Drawing Sea TurtlesArt Lesson Goal 1: The learner will develop critical and creative thinking skills and perceptual awareness necessary for understanding and producing art. Objective 1.02. Create work which approaches a higher level of realism.
Photos Of Sea TurtlesNo two turtles are exactly alike, and so your drawings should not all look exactly alike.
More Sea Turtles
Sketch Book Instructions Take out your sketch book. Start on the second page. Write today’s date in pencil on the top right hand corner. Title your page at the top center “Sea Turtle” Follow the step by step instructions.
Step 1The Upper Shell The sea turtle’s upper shell (or carapace) is fairly smooth and flat. This shape allows the turtle to glide through the water. The shell is actually part of the turtle’s skeleton. The turtle’s backbone and its shell are fused together.
Step 2 The Outer Edge of the Shell Make a little U-shaped notch where the head will be and then swoop down and up to join the line at the back. Remember that all sea turtle shells are not exactly the same. Don’t spend too much time trying to make this perfect. The class’s pictures will look a lot more authentic if there is some variety in the final products.
Step 3The Head See how the front of the head is almost straight up and down. This pointy part forms the turtle’s beak. A sea turtle often bites through crustacean shells. Its hard, powerful beak is perfect for the job.
Step 4The Beak and Front Flapper Draw a straight line for the turtle’s beak. Then, draw the front side of the front flipper.
Step 5 The Flippers Finish the front flipper, then draw the back one. Of course, sea turtles have four flippers, but in this side view, we can see only two. These flippers are very different from a land turtle’s feet and stocky legs. When sea turtles swim, they flap their front flippers up and down like wings. They can swim very fast; but have difficulty moving on land. They stay in the ocean their entire lives. The female sea turtles come on shore only to lay their eggs.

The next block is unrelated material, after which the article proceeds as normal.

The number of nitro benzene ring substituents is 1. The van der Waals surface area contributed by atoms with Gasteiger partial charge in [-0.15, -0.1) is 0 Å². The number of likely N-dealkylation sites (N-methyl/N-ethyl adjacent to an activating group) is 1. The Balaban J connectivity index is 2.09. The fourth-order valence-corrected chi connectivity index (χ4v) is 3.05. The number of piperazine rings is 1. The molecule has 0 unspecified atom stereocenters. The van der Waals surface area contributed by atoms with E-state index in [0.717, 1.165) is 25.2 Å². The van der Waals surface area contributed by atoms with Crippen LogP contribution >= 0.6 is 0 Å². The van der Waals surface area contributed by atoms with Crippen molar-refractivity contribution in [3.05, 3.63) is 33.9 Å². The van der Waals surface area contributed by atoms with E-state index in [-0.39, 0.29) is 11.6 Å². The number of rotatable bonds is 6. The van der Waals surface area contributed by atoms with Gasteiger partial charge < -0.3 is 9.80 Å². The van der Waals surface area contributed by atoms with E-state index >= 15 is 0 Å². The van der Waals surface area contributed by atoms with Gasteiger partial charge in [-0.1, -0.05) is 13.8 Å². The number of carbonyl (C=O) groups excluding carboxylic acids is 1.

Step 6Filling In The Shell Draw a border around the shell. Notice how it seems to get thinner as it goes towards the back.
Step 7Scutes A turtle’s shell is covered with scutes. These are hard, flat scales. The turtle regularly sheds scutes as it grows. The turtle grows bigger scutes to replace the smaller ones — in much the same way that a snake sheds its skin.
Step 8More Scutes and Scales Draw more scutes on the shell. Turtles are reptiles and reptiles have scaly skin. Add some scales to his neck, head and legs.
Last StepFinish The Drawing To complete the drawing, color and add detail. Turtles aren’t all green! Loggerheads are reddish-brown and yellow. Ridleys are yellow and gray, and leatherbacks are brown and black.